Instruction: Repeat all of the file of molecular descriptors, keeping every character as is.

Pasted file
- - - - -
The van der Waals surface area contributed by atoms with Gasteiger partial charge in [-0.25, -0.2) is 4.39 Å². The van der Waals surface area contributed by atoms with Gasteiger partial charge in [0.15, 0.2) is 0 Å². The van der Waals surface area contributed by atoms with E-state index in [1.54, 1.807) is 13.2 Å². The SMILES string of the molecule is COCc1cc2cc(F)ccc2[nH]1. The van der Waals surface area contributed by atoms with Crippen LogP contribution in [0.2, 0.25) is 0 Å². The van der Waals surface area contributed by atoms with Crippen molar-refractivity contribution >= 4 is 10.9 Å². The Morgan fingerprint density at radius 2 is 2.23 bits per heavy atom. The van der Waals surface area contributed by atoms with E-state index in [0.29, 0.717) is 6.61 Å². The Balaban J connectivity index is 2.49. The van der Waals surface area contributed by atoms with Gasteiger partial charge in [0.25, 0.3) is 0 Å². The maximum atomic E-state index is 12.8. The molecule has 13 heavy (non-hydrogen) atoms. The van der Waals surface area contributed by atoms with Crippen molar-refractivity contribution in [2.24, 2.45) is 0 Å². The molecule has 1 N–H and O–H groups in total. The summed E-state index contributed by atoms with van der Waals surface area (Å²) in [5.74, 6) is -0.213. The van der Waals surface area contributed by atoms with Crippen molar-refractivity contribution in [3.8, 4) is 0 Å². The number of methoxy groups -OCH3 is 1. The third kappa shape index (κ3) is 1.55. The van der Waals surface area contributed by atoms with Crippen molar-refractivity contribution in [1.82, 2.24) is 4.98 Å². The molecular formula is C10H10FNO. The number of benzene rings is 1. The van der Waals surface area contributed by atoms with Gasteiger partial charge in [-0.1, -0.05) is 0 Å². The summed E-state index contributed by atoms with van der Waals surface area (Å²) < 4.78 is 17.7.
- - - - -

The van der Waals surface area contributed by atoms with Gasteiger partial charge in [-0.25, -0.2) is 4.39 Å². The van der Waals surface area contributed by atoms with Gasteiger partial charge in [0.15, 0.2) is 0 Å². The van der Waals surface area contributed by atoms with E-state index in [1.54, 1.807) is 13.2 Å². The SMILES string of the molecule is COCc1cc2cc(F)ccc2[nH]1. The van der Waals surface area contributed by atoms with Crippen LogP contribution in [0.2, 0.25) is 0 Å². The van der Waals surface area contributed by atoms with Crippen molar-refractivity contribution >= 4 is 10.9 Å². The Morgan fingerprint density at radius 2 is 2.23 bits per heavy atom. The van der Waals surface area contributed by atoms with E-state index in [0.29, 0.717) is 6.61 Å². The Balaban J connectivity index is 2.49. The van der Waals surface area contributed by atoms with Gasteiger partial charge in [0.25, 0.3) is 0 Å². The maximum atomic E-state index is 12.8. The molecule has 13 heavy (non-hydrogen) atoms. The van der Waals surface area contributed by atoms with Crippen molar-refractivity contribution in [2.24, 2.45) is 0 Å². The molecule has 1 N–H and O–H groups in total. The summed E-state index contributed by atoms with van der Waals surface area (Å²) in [5.74, 6) is -0.213. The van der Waals surface area contributed by atoms with Crippen molar-refractivity contribution in [3.8, 4) is 0 Å². The number of methoxy groups -OCH3 is 1. The third kappa shape index (κ3) is 1.55. The van der Waals surface area contributed by atoms with Crippen molar-refractivity contribution in [1.82, 2.24) is 4.98 Å². The molecular formula is C10H10FNO. The number of benzene rings is 1. The van der Waals surface area contributed by atoms with Gasteiger partial charge in [-0.1, -0.05) is 0 Å². The summed E-state index contributed by atoms with van der Waals surface area (Å²) < 4.78 is 17.7.